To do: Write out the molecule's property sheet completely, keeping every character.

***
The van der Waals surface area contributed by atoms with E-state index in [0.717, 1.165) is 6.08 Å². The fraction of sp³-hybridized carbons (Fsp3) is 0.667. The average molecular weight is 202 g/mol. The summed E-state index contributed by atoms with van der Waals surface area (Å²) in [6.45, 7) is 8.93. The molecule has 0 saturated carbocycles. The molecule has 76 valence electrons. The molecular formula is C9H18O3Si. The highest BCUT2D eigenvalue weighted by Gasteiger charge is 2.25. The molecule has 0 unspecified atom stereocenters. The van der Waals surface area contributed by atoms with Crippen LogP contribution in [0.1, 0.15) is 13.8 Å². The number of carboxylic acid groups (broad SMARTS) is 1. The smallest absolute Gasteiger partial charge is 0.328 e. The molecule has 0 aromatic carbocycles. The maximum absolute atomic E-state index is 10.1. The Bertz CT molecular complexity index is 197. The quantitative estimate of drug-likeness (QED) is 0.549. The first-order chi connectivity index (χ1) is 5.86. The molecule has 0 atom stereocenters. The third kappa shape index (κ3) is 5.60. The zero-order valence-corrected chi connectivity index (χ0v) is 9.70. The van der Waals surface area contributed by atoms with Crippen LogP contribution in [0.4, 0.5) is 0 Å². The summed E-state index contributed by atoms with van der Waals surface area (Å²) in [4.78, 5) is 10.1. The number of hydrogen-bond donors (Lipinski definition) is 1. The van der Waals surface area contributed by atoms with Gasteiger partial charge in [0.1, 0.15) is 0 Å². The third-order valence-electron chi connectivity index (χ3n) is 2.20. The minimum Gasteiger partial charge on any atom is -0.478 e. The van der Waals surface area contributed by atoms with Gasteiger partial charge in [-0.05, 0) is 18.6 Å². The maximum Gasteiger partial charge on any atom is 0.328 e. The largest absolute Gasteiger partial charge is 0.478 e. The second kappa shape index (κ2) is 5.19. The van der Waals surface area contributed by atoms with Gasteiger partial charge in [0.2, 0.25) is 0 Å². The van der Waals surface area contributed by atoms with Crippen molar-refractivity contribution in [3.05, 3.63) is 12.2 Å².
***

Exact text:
The van der Waals surface area contributed by atoms with E-state index in [0.717, 1.165) is 6.08 Å². The fraction of sp³-hybridized carbons (Fsp3) is 0.667. The average molecular weight is 202 g/mol. The summed E-state index contributed by atoms with van der Waals surface area (Å²) in [6.45, 7) is 8.93. The molecule has 0 saturated carbocycles. The molecule has 76 valence electrons. The molecular formula is C9H18O3Si. The highest BCUT2D eigenvalue weighted by Gasteiger charge is 2.25. The molecule has 0 unspecified atom stereocenters. The van der Waals surface area contributed by atoms with Crippen LogP contribution in [0.1, 0.15) is 13.8 Å². The number of carboxylic acid groups (broad SMARTS) is 1. The smallest absolute Gasteiger partial charge is 0.328 e. The molecule has 0 aromatic carbocycles. The maximum absolute atomic E-state index is 10.1. The Bertz CT molecular complexity index is 197. The quantitative estimate of drug-likeness (QED) is 0.549. The first-order chi connectivity index (χ1) is 5.86. The molecule has 0 atom stereocenters. The third kappa shape index (κ3) is 5.60. The zero-order valence-corrected chi connectivity index (χ0v) is 9.70. The van der Waals surface area contributed by atoms with Crippen LogP contribution in [0.4, 0.5) is 0 Å². The summed E-state index contributed by atoms with van der Waals surface area (Å²) in [4.78, 5) is 10.1. The number of hydrogen-bond donors (Lipinski definition) is 1. The van der Waals surface area contributed by atoms with Gasteiger partial charge in [0.1, 0.15) is 0 Å². The third-order valence-electron chi connectivity index (χ3n) is 2.20. The minimum Gasteiger partial charge on any atom is -0.478 e. The van der Waals surface area contributed by atoms with Gasteiger partial charge in [-0.05, 0) is 18.6 Å². The maximum Gasteiger partial charge on any atom is 0.328 e. The largest absolute Gasteiger partial charge is 0.478 e. The second kappa shape index (κ2) is 5.19. The van der Waals surface area contributed by atoms with Gasteiger partial charge in [0.2, 0.25) is 0 Å². The van der Waals surface area contributed by atoms with Crippen molar-refractivity contribution in [3.05, 3.63) is 12.2 Å².